The Star Signs Operating Manual is kind of a fun little novelty of a book. Basically it gives “instructions” and information for dealing with various astrological signs. You can get it on Amazon Kindle and it should eventually be rolled out to other formats as well.
For those wondering, the story is of Abby, a young woman who helps children fight off the monsters under their beds and in their closets. Genre is paranormal romance.
And don’t forget: I’ll be interviewing Christine right here on my site on August 9th!
Just a heads up since the actual call for scripts isn’t expected to come until the fall, but the American Association of Community Theatre is putting together a New Play Festival (AACTNewPlayFest) in which selected community theatres across the country will produce new works by unpublished playwrights. Details here; keep checking for updates.
Just a note to point out that, in order to make it faster and easier to find my books, I’ve added a “Shop” button to the top of the page. My e-books are featured there, each with links to the various available formats.
August 7–9. Celebrate the e-book release of Christine Rains’ Fearless (out on August 7th) by blogging about your childhood monster. Sign up on her site. And be sure to swing by here on August 9th when I interview Christine!
We of the Dramatists Guild of America wholeheartedly support playwright David Adjmi who has been facing pressure to silence his play “3C”. His work is a darkly comic parody of the sitcom “Three’s Company”, intended to critique the show and the social mores underlying it. The copyright owners of that work have written a “cease and desist” letter, which would, in effect, require him to stick the play in a drawer forever. But works of parody are protected under the “fair use” doctrine of copyright law, because such works serve as valuable social criticism. Corporate interests may prefer not to have their properties targeted for mockery, but artists have the right to do so, regardless of the best bullying tactics that corporate profits can buy. And more than having the right to do so, artists have an obligation to critique the vestments of our culture. So we stand with Mr. Adjmi, and are in discussions with him to see what assistance he might require. We hope others will show their support for David as well. Because, by so doing, we demonstrate that culture is too important to be controlled solely by the corporations that claim to own it.
Stephen Schwartz, President
Dramatists Guild of America, Inc.
My e-novella “St. Peter in Chains” just made #10 in gay fiction on Amazon, and has cracked the top 50 in suspense. Thanks, everyone, for your support! I hope you enjoy the story!
“St. Peter in Chains” is free on Amazon through this Friday, July 20. So is my Sherlock Holmes story “The Mystery of the Last Line.” You can find both on my Amazon author page.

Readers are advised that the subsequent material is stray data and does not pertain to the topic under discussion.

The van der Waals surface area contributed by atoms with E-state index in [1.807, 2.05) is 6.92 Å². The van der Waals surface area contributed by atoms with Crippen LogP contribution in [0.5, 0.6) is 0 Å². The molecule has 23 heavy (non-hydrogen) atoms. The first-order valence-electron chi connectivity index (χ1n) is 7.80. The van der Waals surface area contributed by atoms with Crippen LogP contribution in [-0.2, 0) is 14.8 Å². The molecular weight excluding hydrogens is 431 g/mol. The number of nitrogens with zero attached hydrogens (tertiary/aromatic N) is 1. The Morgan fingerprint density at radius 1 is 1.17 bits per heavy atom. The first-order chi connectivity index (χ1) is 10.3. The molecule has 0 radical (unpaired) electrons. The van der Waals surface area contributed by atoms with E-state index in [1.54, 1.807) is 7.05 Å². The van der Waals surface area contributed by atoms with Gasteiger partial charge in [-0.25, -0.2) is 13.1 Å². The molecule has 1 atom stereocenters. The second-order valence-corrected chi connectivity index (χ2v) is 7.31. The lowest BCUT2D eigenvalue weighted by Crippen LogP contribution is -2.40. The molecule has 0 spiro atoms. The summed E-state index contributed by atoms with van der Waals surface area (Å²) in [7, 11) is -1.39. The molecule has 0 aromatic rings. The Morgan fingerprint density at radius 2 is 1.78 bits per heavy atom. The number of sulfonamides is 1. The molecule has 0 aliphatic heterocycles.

“The Mystery of the Last Line” is also free over at Smashwords. It will be up at iBooks and Nook soon.
This Monday through Friday (July 16-20), you can download my novella “St. Peter in Chains” from Amazon for free! No need for a code or anything, just pop on over there and pick it up! (Of course, this promotion is for Kindle users; if you want a free copy but don’t have a Kindle, you can always go read Christine Rains’s interview with me and get the promo code for a free Smashwords version.)
As an aside, “The Mystery of the Last Line” (my Sherlock Holmes story) is also FREE on Smashwords.
You might notice it over in the sidebar, but in case you don’t have the energy to scroll down: It will be a free e-story, written in the Doyle style, meaning it’s set in Holmes’ original era and told from the point of view of Dr Watson. It’s being formatted now; I’ll certainly let you know when it’s available!
Also as another aside, I now have a tumblr, though I’m not sure yet what I’ll do with it, if anything. I’ve already got too much going on, but I like playing around with the different media interfaces and seeing who and what are out there. It’s almost like sending signals out into space and seeing if any alien life responds . . .
Head over to Christine Rains’s blog for an interview with me + a freebie!
I should add that I originally conceived of “St. Peter in Chains” as a stage play but wrote it in novella form first, then adapted a stage version and a screenplay. I was told by a couple theatre directors that it would be difficult to do on stage but might be ideal for film.
It’s funny, but I do find it easier (faster, really) to write in prose and then adapt to other media. Sitting down to write something flat out as a screenplay is more difficult for me, though I have done and can do it. For stage work, I can go either way. My reasons for doing “St. Peter” in prose first was to work through Peter’s range of emotions so I’d be able to give the actors enough to work with later.
I don’t direct in my writing. Some directors love that, and some hate it, and some are just confused by it. But we were taught in screenwriting class not to call the shots—literally. That’s the director’s job, and later the editor’s job: to make it look right in the end. As a screenwriter (and playwright), I feel it’s my job to tell a good story, and to give the actors/characters enough material to make it work. So I guess I do direct the actors in a subversive way, though I only dictate actions that are key to the plot; mostly my goal is to give them a toolbox of emotions and motivations to help them build and understand their characters.
The result is I sometimes (often, actually) get actors who are very excited by my scripts and directors who have a lot of questions about “how [I] picture” this or that, what I was seeing as I was writing, I suppose. But as a screenwriter it isn’t only my vision that counts, I don’t think, and if I’ve written something well enough, a good director will have a vision of his own as he reads the script. Though I always appreciate collaboration.